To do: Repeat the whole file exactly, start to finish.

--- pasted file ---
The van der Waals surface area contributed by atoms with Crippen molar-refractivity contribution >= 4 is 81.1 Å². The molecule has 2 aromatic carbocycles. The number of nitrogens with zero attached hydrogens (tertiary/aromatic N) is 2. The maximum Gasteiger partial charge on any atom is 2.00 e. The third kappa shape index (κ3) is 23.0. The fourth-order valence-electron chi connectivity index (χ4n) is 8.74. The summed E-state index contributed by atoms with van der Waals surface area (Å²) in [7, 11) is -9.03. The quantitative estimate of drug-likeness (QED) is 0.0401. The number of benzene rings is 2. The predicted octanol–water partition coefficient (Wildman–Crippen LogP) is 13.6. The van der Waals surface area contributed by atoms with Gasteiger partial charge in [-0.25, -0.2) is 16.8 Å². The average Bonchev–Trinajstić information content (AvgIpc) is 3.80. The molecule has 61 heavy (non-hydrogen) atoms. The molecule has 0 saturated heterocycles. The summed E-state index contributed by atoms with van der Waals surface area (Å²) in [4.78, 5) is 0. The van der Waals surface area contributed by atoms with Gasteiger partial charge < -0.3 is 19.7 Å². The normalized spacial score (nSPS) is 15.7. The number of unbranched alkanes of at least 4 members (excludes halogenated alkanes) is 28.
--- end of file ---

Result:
The van der Waals surface area contributed by atoms with Crippen molar-refractivity contribution >= 4 is 81.1 Å². The molecule has 2 aromatic carbocycles. The number of nitrogens with zero attached hydrogens (tertiary/aromatic N) is 2. The maximum Gasteiger partial charge on any atom is 2.00 e. The third kappa shape index (κ3) is 23.0. The fourth-order valence-electron chi connectivity index (χ4n) is 8.74. The summed E-state index contributed by atoms with van der Waals surface area (Å²) in [7, 11) is -9.03. The quantitative estimate of drug-likeness (QED) is 0.0401. The number of benzene rings is 2. The predicted octanol–water partition coefficient (Wildman–Crippen LogP) is 13.6. The van der Waals surface area contributed by atoms with Gasteiger partial charge in [-0.25, -0.2) is 16.8 Å². The average Bonchev–Trinajstić information content (AvgIpc) is 3.80. The molecule has 61 heavy (non-hydrogen) atoms. The molecule has 0 saturated heterocycles. The summed E-state index contributed by atoms with van der Waals surface area (Å²) in [4.78, 5) is 0. The van der Waals surface area contributed by atoms with Gasteiger partial charge < -0.3 is 19.7 Å². The normalized spacial score (nSPS) is 15.7. The number of unbranched alkanes of at least 4 members (excludes halogenated alkanes) is 28.